Developments in Academic Geography and its Relationship with Geographical Education – The Case of Southeast Asia


  • Chew-Hung CHANG, Shyam Anand SINGH Nanyang Technological University SINGAPORE


Geography curriculum, Southeast Asia, Politicization, Developments in Academic Geography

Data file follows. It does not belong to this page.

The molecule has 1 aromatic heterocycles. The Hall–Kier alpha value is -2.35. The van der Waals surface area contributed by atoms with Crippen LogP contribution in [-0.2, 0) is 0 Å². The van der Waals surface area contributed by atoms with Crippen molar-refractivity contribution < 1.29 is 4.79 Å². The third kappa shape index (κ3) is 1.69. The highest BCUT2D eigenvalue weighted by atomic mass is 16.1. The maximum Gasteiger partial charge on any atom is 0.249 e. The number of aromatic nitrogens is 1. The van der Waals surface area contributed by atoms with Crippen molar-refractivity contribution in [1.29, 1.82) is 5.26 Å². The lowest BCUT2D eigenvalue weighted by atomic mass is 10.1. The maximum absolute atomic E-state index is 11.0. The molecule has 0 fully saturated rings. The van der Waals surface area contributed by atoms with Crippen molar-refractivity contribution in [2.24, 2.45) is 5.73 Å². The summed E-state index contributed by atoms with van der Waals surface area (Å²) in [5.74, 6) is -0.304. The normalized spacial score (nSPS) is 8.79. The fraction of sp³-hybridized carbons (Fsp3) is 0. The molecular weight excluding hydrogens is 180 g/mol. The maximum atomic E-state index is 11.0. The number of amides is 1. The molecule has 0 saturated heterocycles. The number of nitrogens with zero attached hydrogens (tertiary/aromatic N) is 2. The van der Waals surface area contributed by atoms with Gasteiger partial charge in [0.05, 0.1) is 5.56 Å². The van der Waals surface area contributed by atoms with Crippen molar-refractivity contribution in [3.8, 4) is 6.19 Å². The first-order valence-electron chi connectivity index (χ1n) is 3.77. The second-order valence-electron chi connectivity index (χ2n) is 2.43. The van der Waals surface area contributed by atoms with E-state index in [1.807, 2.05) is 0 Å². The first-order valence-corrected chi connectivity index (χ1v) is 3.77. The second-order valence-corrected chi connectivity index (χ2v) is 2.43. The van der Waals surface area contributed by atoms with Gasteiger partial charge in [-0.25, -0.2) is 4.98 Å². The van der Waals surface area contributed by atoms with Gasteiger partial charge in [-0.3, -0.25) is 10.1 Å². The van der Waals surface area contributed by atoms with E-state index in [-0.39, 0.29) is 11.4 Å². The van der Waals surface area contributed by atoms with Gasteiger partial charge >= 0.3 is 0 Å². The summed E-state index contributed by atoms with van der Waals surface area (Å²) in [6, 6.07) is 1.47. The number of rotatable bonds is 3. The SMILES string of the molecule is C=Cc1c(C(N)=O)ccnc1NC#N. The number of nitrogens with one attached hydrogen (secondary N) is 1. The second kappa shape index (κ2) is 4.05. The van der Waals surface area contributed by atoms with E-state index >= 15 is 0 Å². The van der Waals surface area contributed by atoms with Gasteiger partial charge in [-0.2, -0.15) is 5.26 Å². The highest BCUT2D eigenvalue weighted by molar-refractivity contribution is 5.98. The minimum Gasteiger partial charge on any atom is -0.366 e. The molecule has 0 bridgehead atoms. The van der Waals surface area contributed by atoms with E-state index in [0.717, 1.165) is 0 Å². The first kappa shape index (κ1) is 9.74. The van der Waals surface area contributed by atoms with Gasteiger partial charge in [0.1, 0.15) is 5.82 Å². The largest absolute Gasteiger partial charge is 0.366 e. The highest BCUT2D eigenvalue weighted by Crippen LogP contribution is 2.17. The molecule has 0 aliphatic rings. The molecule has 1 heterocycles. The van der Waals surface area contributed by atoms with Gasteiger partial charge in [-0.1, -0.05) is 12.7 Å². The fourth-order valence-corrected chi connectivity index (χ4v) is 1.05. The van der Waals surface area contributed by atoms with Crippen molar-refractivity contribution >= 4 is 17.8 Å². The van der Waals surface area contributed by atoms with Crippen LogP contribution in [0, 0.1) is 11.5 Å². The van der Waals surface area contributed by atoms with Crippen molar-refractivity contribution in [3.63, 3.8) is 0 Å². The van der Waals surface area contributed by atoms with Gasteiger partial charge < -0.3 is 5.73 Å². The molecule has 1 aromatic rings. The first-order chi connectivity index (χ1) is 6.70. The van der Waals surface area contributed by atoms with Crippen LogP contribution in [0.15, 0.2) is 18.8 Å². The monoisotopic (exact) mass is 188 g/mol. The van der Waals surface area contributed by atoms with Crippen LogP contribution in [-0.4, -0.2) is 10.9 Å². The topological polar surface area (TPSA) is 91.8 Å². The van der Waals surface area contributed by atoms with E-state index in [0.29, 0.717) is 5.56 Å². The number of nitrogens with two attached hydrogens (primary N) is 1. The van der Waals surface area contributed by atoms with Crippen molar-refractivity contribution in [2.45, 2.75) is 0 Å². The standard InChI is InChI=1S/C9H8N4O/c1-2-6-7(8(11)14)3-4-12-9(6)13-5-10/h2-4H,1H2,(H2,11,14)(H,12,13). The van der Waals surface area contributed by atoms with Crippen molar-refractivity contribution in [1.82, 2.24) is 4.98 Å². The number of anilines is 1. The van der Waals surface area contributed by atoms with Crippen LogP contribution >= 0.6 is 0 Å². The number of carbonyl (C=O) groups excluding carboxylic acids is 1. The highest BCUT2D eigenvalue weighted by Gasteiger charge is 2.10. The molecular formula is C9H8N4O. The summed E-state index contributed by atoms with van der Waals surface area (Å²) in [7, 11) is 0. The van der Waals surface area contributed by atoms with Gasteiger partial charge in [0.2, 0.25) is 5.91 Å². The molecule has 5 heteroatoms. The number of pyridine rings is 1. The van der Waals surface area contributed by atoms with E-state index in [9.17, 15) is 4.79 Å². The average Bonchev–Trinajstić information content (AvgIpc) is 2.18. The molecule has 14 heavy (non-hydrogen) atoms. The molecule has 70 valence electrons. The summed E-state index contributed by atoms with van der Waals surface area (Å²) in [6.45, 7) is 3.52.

For over 30 years, the Southeast Asian Geography Association (SEAGA) has provided a dynamic platform for the exchange of knowledge, research findings, and ideas among academics, policymakers, and educators from Southeast Asia and those working on Southeast Asia. Using Marsden’s (1989) notion of the politicization of geography by significant power groups, this article describes a critical narrative of the key trends, themes, and topics defining scholarly discourse in the community of SEAGA and its potential impact on school geography in the region. For each of the three decades (1990-1999, 2000-2009, and 2010-2019), the authors analyzed significant themes and issues for each period. Employing purposive sampling of conference proceedings and topics presented between 1990 and 2017, the authors found the following trends over the years: i) the pluralization and diversification of themes and topics; ii) an increasing interest for cross-thematic studies, and iii) a greater emphasis on sustainability and environmental issues in recent years. Based on these observations, the authors acknowledge that the evolution of discourses in SEAGA conferences is also a part of broader thematic shifts in international publications such as the Journal of Geography and has a direct bearing on changes in the geography curriculum in schools in other places around the world. In addition, there is a natural confluence of academic geographers and geography educators in the region in discoursing topics that matter to Southeast Asia.250 words maximum.